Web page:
Spectroscopic determination of the Boltzmann constant


The Bolztmann constant kB is one of the fundamental constant in physics. Its current CODATA value is 1.380 648 8(13)×10-23 J/K, with a relative uncertainty of 0.91 ppm. The international organization CIPM plans to define kB with a constant value of no errors, and use this constant to redefine the temperature unit Kelvin, thus replacing the present definition based on the triple point of water. In order to avoid unaccounted systematic errors of a singular method, CIPM requires that the planned new definition of kB must be based on by two independent methods of determination. However, the current level of uncertainty is overwhelmingly due to the acoustic method AGT. Meanwhile, spectroscopic methods based on Doppler broadening of atomic or molecular absorption lines are being developed. Under thermal equilibrium, the absorption lines of low-pressure gas molecules have a Doppler-broadened width (FWHM):

$$\omega_{D}=\nu_{0}\sqrt{\frac{8k_{B}Tln2}{mc^{2}}}$$
Here ν0 is the center frequency, T is the temperature of the gas, m is the mass of the molecule, and c is the speed of light. A precision measurement of the width at the triple point of water promises to determine kB with an uncertainty of ppm or even better.

Conventional laser spectroscopy detects an absorption line based on Beer’s absorption law: I = I0exp[-α(ν) L] , and the line width is determined by fitting the line shape α(ν). As for ro-vibrational transitions of molecules, in order to achieve the required absorption sensitivity, the gas pressure needs to be considerably high (~102 Pa), resulting in relatively complex line shape due to collisions. So far, no models of collision-induced lineshape have achieved the ppm-level of accuracy. Electronic transitions are strong and could be detected at very low pressures. However due to the interference from stray electronic and/or magnetic fields, hyperfine splitting, and power broadening effects, there are tremendous challenges in determining the accurate Doppler width.

Cavity Ring-Down Spectroscopy (CRDS) uses the ring-down time to measure light absorption:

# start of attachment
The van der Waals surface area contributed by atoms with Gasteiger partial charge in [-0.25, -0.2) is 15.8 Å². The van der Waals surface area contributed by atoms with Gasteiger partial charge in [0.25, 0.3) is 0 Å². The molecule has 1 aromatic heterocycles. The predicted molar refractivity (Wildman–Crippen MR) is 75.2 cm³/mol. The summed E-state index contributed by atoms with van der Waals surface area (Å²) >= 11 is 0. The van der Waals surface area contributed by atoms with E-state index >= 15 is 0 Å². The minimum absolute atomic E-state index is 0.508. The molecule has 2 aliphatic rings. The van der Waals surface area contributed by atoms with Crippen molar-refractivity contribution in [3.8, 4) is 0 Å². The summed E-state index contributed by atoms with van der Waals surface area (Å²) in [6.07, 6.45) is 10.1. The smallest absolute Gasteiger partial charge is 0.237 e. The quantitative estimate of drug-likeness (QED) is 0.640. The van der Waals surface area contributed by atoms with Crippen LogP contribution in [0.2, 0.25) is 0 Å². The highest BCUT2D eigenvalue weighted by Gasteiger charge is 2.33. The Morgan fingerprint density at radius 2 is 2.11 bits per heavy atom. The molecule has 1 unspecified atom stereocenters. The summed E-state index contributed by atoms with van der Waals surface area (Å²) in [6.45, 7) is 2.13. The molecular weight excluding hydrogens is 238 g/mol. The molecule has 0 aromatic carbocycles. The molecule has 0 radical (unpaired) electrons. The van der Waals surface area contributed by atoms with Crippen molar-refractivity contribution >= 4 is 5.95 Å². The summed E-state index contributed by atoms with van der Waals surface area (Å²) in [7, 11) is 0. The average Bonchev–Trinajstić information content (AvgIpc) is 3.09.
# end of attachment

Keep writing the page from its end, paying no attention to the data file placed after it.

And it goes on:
$$\alpha(\nu)=\frac{1}{c\tau(\nu)}-\frac{1}{c\tau}$$

Here τ and τ0 are ring-down times with and without samples, respectively. They are of the order of micro seconds, and can be determined accurately. This method allows the use of near infrared laser sources. Even on weak infrared transitions of low-pressure gas molecules, sufficient detection sensitivity and dynamic range (Fig.1 vertical axis) can be achieved. We proposes to use a frequency locked CRDS technique, LL-CRDS, which allows controlled scan of laser frequency over 1 GHz (Fig.1 horizontal axis). We believe that LL-CRDS can be advantageous in determining kB.

We are developing a high precision setup of CRDS, and have already realized a detection sensitivity of 10-11/cm (equivalent to direct optical absorption path-length of several thousand kilometers) and frequency precision of 1 kHz. The temperature control is at the level of 1 mK. Preliminary results indicate a statistical uncertainty of kB at 10 ppm. At present, we are building a CRDS setup using a narrow-line diode laser and a cavity temperature at the triple point of water (273.16 K). The transition of CO molecules at 1.6 um is probed. This high-precision method can also find applications in studying molecular collisions, detecting forbidden transitions, and trace analysis for environmental applications.

Fig.1 CRDS and the Doppler width of an absorption line

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